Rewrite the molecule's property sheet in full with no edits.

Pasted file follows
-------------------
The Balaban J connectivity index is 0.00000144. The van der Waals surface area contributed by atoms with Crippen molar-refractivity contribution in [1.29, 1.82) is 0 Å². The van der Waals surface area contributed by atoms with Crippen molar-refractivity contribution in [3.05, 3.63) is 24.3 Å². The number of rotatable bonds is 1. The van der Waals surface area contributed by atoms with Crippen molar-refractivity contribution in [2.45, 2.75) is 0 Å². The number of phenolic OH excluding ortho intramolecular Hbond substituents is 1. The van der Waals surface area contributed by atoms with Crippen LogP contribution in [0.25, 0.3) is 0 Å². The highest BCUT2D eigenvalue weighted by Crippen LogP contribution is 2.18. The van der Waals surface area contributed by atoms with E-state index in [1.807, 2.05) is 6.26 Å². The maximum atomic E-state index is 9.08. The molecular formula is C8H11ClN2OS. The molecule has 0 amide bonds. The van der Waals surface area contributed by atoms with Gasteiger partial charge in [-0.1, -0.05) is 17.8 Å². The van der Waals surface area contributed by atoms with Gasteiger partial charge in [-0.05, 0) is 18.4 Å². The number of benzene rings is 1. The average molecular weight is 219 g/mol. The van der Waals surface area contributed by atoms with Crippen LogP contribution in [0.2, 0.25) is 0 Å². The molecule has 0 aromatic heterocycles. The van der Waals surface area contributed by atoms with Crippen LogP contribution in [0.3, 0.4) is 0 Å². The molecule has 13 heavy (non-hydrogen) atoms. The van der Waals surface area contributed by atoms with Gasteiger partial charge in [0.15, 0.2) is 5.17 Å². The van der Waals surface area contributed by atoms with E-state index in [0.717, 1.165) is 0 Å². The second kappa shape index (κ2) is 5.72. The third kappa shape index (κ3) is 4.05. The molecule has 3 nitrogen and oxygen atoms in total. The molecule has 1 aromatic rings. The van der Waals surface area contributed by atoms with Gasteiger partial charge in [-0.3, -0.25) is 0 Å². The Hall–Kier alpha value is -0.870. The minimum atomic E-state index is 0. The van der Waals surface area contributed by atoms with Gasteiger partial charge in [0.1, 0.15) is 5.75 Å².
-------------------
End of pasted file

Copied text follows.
The Balaban J connectivity index is 0.00000144. The van der Waals surface area contributed by atoms with Crippen molar-refractivity contribution in [1.29, 1.82) is 0 Å². The van der Waals surface area contributed by atoms with Crippen molar-refractivity contribution in [3.05, 3.63) is 24.3 Å². The number of rotatable bonds is 1. The van der Waals surface area contributed by atoms with Crippen molar-refractivity contribution in [2.45, 2.75) is 0 Å². The number of phenolic OH excluding ortho intramolecular Hbond substituents is 1. The van der Waals surface area contributed by atoms with Crippen LogP contribution in [0.25, 0.3) is 0 Å². The highest BCUT2D eigenvalue weighted by Crippen LogP contribution is 2.18. The van der Waals surface area contributed by atoms with E-state index in [1.807, 2.05) is 6.26 Å². The maximum atomic E-state index is 9.08. The molecular formula is C8H11ClN2OS. The molecule has 0 amide bonds. The van der Waals surface area contributed by atoms with Gasteiger partial charge in [-0.1, -0.05) is 17.8 Å². The van der Waals surface area contributed by atoms with Gasteiger partial charge in [-0.05, 0) is 18.4 Å². The number of benzene rings is 1. The average molecular weight is 219 g/mol. The van der Waals surface area contributed by atoms with Crippen LogP contribution in [0.2, 0.25) is 0 Å². The molecule has 0 aromatic heterocycles. The van der Waals surface area contributed by atoms with Crippen LogP contribution in [0.3, 0.4) is 0 Å². The molecule has 13 heavy (non-hydrogen) atoms. The van der Waals surface area contributed by atoms with Gasteiger partial charge in [0.15, 0.2) is 5.17 Å². The van der Waals surface area contributed by atoms with E-state index in [0.717, 1.165) is 0 Å². The second kappa shape index (κ2) is 5.72. The third kappa shape index (κ3) is 4.05. The molecule has 3 nitrogen and oxygen atoms in total. The molecule has 1 aromatic rings. The van der Waals surface area contributed by atoms with Gasteiger partial charge in [-0.3, -0.25) is 0 Å². The Hall–Kier alpha value is -0.870. The minimum atomic E-state index is 0. The van der Waals surface area contributed by atoms with Gasteiger partial charge in [0.1, 0.15) is 5.75 Å².